Jenny D Balboa
The Philippines experienced another surge in COVID-19 infections in the third quarter of 2021 due to the rapid spread of the Delta variant. The surge has dampened the country’s chance for an economic rebound, further strained the already fragile health system and exposed the inept strategy of the government, which has struggled to balance opening the economy and protecting public health.
In September 2021, COVID-19 cases peaked at over 20,000 daily infections. The deluge of patients stretched hospitals to breaking point. Hospital beds and oxygen ran out. Ambulances carrying emergency patients were turned away. Patients with mild-to-moderate symptoms were asked to go home and self-treat. As of mid-November 2021, there have been over 47,000 COVID-19 related deaths. The virus has infected more than 2.8 million Filipinos.
The spike in cases prompted another hard lockdown in Manila in August 2021. In the Philippines, the government under President Rodrigo Duterte implemented severe measures to curb the spread of the virus, including one of the world’s longest lockdowns. First imposed on 15 March 2020, modified lockdowns remain in place today.
Despite the lockdowns, the Philippines has failed to flatten its COVID-19 curve. Rapid virus transmission occurred because even though the government restricted mobility, many people had to continue to leave their homes to earn a living. Only US$100–$160 worth of aid has been distributed to each family since the start of the pandemic. Staying at home is not an option for the poor, particularly displaced informal workers and labourers of small businesses. A government survey conducted in April 2021 revealed that 62.1 per cent of Filipino households have experienced food shortages during the pandemic. Social protection measures have been severely inadequate.
The lockdown intervals were not used effectively to build more robust health infrastructure. The Department of Health leaned on local government units (LGUs) for the pandemic response, without sufficiently augmenting their resources and capacity. Given the disparity in the resourcing of LGUs and the spike in infections, the local public health system became overwhelmed.
The government’s pandemic response, the Bayanihan Act, allocated 8.6 per cent of GDP or around US$30 billion to finance health and economic programs. Yet this fiscal response in the Philippines is relatively meagre compared to the pandemic war chest of other middle-income ASEAN countries, such Malaysia, Indonesia and Thailand.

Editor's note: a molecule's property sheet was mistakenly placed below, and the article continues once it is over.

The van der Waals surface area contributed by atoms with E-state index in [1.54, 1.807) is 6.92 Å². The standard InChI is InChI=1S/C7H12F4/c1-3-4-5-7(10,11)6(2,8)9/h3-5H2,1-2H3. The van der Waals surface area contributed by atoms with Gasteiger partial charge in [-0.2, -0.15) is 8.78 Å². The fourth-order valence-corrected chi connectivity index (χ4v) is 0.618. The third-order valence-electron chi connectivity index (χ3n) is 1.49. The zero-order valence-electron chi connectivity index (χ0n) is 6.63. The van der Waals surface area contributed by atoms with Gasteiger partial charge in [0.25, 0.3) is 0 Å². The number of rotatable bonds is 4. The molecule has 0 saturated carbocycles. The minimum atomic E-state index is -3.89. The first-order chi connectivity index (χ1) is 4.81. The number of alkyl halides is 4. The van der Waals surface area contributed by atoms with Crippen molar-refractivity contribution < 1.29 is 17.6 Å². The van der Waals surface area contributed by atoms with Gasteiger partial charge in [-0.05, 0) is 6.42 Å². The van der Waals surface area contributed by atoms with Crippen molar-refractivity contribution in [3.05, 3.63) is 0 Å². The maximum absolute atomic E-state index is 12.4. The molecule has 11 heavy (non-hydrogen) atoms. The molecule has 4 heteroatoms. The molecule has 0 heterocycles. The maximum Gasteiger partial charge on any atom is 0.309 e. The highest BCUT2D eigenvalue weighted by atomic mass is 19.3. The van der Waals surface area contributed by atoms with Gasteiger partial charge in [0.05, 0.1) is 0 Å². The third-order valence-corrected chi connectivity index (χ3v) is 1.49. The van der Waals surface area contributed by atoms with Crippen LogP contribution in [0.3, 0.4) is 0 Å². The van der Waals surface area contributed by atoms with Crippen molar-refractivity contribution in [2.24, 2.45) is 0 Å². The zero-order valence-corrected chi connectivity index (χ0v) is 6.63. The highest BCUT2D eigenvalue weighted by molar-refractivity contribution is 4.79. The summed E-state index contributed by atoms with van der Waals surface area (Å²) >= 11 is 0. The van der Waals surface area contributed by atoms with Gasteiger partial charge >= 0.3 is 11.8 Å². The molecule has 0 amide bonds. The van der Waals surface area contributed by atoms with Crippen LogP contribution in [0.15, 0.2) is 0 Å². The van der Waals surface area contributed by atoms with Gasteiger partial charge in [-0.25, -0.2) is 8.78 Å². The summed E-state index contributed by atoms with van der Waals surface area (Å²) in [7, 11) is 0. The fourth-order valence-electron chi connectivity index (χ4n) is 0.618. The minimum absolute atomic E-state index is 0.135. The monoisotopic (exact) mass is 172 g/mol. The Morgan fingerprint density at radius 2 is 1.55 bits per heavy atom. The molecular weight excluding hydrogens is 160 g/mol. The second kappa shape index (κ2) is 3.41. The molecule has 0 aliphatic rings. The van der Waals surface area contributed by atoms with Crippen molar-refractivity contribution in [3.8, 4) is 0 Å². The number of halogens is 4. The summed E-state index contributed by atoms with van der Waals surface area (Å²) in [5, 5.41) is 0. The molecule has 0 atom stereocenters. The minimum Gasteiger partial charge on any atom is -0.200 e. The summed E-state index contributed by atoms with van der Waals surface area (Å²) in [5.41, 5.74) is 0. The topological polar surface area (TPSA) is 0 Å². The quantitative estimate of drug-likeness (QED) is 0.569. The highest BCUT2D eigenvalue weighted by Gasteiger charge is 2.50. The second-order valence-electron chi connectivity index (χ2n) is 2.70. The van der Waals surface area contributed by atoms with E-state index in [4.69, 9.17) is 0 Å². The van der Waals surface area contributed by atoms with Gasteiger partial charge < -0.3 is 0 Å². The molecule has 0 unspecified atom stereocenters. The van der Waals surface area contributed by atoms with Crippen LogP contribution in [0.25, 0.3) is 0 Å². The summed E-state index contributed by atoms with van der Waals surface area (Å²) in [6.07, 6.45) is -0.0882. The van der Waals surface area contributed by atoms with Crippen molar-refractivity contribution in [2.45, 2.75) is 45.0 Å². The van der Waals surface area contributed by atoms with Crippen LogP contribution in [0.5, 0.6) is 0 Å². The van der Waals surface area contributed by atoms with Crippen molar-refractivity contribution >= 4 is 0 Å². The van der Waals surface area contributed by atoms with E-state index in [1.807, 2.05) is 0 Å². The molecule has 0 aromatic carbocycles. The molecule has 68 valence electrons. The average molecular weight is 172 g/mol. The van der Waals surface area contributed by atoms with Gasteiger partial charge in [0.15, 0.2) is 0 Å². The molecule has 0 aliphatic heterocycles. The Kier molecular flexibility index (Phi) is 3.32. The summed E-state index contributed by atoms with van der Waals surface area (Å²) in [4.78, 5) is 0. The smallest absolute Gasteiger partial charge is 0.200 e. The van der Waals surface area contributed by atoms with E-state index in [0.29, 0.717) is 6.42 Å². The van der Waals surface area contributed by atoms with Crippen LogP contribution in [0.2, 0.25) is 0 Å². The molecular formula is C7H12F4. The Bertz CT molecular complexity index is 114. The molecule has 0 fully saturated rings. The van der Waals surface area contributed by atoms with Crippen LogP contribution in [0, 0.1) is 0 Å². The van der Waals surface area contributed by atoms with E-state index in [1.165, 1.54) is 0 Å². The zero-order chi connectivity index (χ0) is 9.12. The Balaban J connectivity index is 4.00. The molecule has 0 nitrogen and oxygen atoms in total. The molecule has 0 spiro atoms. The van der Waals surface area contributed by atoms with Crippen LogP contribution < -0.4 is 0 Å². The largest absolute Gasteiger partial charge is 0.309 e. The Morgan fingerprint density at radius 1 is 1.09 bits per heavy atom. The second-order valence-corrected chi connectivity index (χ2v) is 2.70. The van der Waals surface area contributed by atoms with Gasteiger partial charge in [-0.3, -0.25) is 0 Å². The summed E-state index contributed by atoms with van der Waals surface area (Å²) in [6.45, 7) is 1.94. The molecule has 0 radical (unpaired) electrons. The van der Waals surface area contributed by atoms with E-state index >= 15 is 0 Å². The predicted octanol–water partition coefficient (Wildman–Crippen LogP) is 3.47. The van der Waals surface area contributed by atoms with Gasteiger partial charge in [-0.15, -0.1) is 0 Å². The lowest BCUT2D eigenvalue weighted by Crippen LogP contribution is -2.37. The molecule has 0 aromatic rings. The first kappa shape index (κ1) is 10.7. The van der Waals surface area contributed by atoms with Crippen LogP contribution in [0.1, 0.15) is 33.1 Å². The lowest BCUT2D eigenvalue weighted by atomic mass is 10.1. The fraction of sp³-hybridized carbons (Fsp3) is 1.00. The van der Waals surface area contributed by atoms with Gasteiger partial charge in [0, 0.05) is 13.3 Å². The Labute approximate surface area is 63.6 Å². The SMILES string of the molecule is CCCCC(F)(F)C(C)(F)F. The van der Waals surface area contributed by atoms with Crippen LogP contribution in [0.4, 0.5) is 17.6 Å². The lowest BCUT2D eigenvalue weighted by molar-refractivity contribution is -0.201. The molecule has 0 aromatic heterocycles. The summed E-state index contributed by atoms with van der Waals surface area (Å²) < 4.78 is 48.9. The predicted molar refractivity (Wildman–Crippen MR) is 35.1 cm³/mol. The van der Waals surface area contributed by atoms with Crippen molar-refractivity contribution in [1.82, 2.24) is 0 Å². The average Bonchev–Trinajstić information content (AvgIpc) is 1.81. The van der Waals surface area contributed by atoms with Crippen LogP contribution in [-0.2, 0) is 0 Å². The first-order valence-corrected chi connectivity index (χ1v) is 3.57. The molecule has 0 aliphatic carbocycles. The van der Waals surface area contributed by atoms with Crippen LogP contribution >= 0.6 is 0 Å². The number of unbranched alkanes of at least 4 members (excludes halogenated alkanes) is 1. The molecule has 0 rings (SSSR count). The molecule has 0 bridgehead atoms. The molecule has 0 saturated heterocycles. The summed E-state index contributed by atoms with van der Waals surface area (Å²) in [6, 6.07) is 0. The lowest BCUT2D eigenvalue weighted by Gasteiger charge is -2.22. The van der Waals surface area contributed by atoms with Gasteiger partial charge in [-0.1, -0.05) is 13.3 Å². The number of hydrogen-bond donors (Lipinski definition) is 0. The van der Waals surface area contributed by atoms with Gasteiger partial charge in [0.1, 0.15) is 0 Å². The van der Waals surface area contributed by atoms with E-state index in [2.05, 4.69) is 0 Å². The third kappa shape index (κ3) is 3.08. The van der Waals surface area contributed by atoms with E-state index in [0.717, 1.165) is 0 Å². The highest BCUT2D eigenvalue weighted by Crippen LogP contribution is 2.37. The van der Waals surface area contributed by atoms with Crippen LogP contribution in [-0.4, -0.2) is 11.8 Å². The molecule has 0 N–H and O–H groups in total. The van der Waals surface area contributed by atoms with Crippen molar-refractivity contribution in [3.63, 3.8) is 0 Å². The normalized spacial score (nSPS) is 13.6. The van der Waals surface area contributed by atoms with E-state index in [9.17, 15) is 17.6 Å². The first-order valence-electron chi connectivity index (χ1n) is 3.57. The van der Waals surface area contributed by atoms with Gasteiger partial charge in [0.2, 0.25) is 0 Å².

To make things worse, a huge chunk of the Philippine pandemic fund was lost to poor management and corruption. Based on reports of the Commission on Audit, around 9 billion pesos (US$170 million) was not used. The unused funds had to be returned to the National Treasury because the deadline for disbursement expired in June 2021. That amount could have been used to finance crucial upgrades of public hospitals and financially support health workers, many of whom resigned due to overwork, low compensation and unpaid hazard pay.
A Philippine Senate investigation also uncovered anomalous deals involving President Duterte’s close aids and top government officials, following a Commission on Audit report that flagged transactions involving 67 billion pesos (US$1.3 billion) worth of public funds. That amount could have made a big difference in boosting the resources of LGUs for their COVID-19 healthcare centres and social protection programs.
The Philippines scores poorly in international surveys conducted on COVID-19 government responses. Bloomberg’s COVID-19 Resilience Ranking placed the Philippines at the bottom of 53 major economies surveyed in September 2021 in terms of virus containment, vaccination coverage and opening up of the economy. Nikkei Asia’s COVID-19 Recovery Index ranks the Philippines last out of 121 countries surveyed regarding infection control, vaccination and mobility. The International Monetary Fund lowered its 2021 growth outlook for the Philippines to 3.2 per cent from a projected 5.4 per cent due to its uncertainty of recovery.
Despite the country’s dismal pandemic performance, nobody in the Duterte government has been made accountable for its failures. While President Duterte’s approval rating suffered a significant drop, as of 29 October 2021 it remains at 52 per cent, which is classified as ‘very good’ by polling and research institution the Social Weather Stations.
Before his term ends, President Duterte needs to seriously focus on correcting the weakness of his pandemic response. A calibrated, people-focused health and economic policy response is needed for a resilient recovery. If lockdowns are implemented, more generous and targeted social protection measures should be provided. If the economy is opened, it should be accompanied by soft mitigation measures and massive investments in public health in anticipation of a possible surge in infections. Support for LGUs, particularly in city centres, should be intensified to meet the needs of communities as they prepare for the opening of wider sections of the economy.
The government’s incompetent pandemic response has already resulted in thousands of lives lost and serious economic setbacks to what was once lauded the new tiger economy of Asia. Duterte’s popularity allowed him to get away with a botched pandemic response. As the Presidential election in 2022 looms, the biggest challenge for the opposition is how to make the people understand the connection between leadership failure and the economic and health devastation that the country is experiencing. The demand for accountable, competent and compassionate leadership must be unleashed.